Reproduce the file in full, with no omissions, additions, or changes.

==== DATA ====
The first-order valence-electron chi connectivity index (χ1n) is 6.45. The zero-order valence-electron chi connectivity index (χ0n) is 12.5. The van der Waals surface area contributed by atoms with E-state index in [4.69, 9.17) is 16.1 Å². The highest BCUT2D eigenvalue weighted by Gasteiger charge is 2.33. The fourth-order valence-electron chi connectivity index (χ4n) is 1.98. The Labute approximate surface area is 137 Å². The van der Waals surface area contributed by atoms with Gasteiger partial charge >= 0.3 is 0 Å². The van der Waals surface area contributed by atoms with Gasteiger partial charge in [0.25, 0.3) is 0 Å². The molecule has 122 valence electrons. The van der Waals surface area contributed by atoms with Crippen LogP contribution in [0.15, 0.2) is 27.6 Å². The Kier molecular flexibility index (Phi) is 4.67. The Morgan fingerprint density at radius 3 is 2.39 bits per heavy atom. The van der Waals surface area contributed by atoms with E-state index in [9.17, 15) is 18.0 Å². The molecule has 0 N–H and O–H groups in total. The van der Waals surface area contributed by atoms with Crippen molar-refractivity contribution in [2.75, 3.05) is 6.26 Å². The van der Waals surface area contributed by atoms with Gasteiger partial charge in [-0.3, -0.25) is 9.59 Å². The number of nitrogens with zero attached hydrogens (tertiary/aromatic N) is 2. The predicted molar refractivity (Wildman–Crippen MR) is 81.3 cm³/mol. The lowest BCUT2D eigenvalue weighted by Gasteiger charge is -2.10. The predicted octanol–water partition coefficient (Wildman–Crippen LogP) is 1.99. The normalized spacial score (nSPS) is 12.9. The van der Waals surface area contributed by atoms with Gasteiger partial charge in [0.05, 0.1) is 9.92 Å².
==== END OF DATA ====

The first-order valence-electron chi connectivity index (χ1n) is 6.45. The zero-order valence-electron chi connectivity index (χ0n) is 12.5. The van der Waals surface area contributed by atoms with E-state index in [4.69, 9.17) is 16.1 Å². The highest BCUT2D eigenvalue weighted by Gasteiger charge is 2.33. The fourth-order valence-electron chi connectivity index (χ4n) is 1.98. The Labute approximate surface area is 137 Å². The van der Waals surface area contributed by atoms with Gasteiger partial charge >= 0.3 is 0 Å². The van der Waals surface area contributed by atoms with Gasteiger partial charge in [0.25, 0.3) is 0 Å². The molecule has 122 valence electrons. The van der Waals surface area contributed by atoms with Crippen LogP contribution in [0.15, 0.2) is 27.6 Å². The Kier molecular flexibility index (Phi) is 4.67. The Morgan fingerprint density at radius 3 is 2.39 bits per heavy atom. The van der Waals surface area contributed by atoms with E-state index in [9.17, 15) is 18.0 Å². The molecule has 0 N–H and O–H groups in total. The van der Waals surface area contributed by atoms with Crippen molar-refractivity contribution in [2.75, 3.05) is 6.26 Å². The van der Waals surface area contributed by atoms with Gasteiger partial charge in [-0.3, -0.25) is 9.59 Å². The number of nitrogens with zero attached hydrogens (tertiary/aromatic N) is 2. The predicted molar refractivity (Wildman–Crippen MR) is 81.3 cm³/mol. The lowest BCUT2D eigenvalue weighted by Gasteiger charge is -2.10. The predicted octanol–water partition coefficient (Wildman–Crippen LogP) is 1.99. The normalized spacial score (nSPS) is 12.9. The van der Waals surface area contributed by atoms with Gasteiger partial charge in [0.05, 0.1) is 9.92 Å².